Transient Epileptic Amnesia (TEA)
"Transient amnesia" refers to repeated attacks of memory loss.
There are a number of well recognised causes of transient amnesia, the most common probably being head injury, followed by transient global amnesia, migraine, drugs and rarely, transient ischemic attacks ("mini strokes"). It has recently been recognised that transient amnesia can also be caused by epilepsy.
TEA is often misdiagnosed as either transient global amnesia (TGA) or psychogenic amnesia. Distinguishing TEA from other causes of amnesic attacks is an important step in developing successful treatment programmes for this form of amnesia and its associated memory deficits.
A diagnosis of TEA requires the following:
- Recurrent witnessed episodes of amnesia
- Cognitive functions besides memory remain intact (e.g. language, attention and decision-making)
- Evidence for the diagnosis of epilepsy
- EEG abnormalities
- The experience of other common epileptic symptoms, such as, involuntary movements, hallucinations of smell or feeling a swirling sensation in your tummy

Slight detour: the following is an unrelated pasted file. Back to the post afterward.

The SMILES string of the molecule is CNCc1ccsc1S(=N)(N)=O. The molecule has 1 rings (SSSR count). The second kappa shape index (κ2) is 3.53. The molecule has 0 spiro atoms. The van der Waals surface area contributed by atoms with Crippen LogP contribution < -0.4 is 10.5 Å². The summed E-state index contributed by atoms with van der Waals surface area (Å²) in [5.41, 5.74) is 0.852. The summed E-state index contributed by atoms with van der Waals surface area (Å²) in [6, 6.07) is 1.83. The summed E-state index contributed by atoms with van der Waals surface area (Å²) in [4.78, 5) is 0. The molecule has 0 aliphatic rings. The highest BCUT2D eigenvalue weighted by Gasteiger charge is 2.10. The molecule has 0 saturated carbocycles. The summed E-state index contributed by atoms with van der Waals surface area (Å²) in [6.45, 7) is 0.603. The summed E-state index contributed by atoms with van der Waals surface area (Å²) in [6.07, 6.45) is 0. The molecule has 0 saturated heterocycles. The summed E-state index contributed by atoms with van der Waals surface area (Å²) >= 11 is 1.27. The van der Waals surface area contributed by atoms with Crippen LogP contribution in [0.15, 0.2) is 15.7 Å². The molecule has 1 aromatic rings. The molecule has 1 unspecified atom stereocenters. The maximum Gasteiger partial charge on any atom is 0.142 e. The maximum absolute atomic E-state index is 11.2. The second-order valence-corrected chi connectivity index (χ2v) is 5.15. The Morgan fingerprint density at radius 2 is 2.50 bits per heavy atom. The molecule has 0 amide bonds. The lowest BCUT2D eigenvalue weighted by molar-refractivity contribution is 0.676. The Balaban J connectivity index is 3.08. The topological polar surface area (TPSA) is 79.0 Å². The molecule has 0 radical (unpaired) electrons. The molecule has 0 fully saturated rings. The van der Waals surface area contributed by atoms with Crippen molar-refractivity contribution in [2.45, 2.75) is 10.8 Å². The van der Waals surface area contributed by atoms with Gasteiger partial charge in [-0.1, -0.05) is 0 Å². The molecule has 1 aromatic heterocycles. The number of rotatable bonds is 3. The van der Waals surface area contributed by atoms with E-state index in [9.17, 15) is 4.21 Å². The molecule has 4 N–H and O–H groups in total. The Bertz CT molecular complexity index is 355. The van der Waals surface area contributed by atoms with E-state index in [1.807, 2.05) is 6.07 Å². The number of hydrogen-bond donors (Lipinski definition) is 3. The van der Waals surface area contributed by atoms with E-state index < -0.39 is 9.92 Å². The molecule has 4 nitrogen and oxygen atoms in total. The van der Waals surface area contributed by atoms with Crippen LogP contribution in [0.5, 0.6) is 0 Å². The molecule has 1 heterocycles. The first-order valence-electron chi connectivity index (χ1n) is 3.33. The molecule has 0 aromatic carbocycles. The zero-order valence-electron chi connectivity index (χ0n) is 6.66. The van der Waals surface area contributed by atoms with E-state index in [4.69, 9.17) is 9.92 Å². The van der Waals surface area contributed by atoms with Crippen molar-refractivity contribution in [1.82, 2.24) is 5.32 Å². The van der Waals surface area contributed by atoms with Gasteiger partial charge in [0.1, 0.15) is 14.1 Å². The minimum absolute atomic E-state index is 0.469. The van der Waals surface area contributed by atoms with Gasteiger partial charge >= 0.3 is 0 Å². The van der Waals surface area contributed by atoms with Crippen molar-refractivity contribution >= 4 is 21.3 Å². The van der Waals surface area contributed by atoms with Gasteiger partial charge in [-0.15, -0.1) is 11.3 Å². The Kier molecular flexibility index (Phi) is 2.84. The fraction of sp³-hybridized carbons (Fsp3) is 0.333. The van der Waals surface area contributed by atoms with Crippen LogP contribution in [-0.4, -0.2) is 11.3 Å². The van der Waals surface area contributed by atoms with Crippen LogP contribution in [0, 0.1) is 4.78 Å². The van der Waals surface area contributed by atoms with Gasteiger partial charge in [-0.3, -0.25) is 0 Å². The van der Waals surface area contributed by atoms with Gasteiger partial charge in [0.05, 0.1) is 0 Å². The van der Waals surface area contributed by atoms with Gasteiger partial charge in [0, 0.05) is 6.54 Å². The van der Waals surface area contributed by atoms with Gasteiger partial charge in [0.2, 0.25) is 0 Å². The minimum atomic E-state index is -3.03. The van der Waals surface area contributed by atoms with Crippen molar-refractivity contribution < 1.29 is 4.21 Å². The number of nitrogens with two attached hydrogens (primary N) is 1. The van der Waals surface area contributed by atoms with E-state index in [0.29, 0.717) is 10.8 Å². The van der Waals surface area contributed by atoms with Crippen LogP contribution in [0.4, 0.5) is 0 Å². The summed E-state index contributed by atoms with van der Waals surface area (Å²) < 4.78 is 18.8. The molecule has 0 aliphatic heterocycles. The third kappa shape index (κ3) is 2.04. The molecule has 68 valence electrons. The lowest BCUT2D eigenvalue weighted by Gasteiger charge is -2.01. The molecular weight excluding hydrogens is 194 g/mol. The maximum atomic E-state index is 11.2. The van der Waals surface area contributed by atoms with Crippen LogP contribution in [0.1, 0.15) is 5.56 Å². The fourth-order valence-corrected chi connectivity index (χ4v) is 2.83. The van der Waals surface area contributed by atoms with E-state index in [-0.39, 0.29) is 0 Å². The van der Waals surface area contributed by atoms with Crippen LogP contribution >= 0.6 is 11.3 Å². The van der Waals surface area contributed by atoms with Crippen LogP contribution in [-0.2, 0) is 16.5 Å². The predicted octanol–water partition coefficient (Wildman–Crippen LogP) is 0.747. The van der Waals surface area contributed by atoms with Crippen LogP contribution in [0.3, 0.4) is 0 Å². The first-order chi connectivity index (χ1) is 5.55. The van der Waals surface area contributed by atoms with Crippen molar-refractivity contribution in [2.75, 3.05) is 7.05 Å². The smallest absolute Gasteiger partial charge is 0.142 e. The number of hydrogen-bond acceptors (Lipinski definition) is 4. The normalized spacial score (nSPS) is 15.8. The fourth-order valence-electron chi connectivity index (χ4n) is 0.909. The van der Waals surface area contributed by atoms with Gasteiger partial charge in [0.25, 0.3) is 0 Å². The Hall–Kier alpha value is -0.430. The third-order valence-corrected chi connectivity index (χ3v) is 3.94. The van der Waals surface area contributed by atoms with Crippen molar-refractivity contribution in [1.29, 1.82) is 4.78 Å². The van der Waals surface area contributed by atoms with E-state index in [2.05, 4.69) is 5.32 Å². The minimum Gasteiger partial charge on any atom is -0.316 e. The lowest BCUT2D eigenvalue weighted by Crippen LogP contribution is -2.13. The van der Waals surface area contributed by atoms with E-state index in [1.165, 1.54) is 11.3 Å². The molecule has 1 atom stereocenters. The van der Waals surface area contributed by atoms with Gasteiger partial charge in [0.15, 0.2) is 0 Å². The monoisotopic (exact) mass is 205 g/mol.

- A clear response to anti-epileptic drugs
Butler and colleagues recruited 50 patients with TEA using these diagnostic criteria in order to assess the clinical features of the syndrome. They found the following:
- Onset typically occurs in late-middle to old age (median 62 years)
- The syndrome predominantly occurs in men (male to female ratio 2:1)
- The amnesic attack is brief (typically 30-60 minutes duration)
- The amnesic attacks are recurrent (average 12 per year)
- Attacks often occur on waking
- Often associated with hallucinations of smell & involuntary movements (automatisms)
- Clinicians often make an incorrect initial diagnosis of the condition
- Memory difficulties involve a mixture of anterograde and retrograde amnesia
Results from our studies have also shown that TEA is associated with two particular types of memory difficulty between attacks:
In addition, some patients with TEA also notice an impaired ability to navigate around new and familiar routes; called topographical amnesia.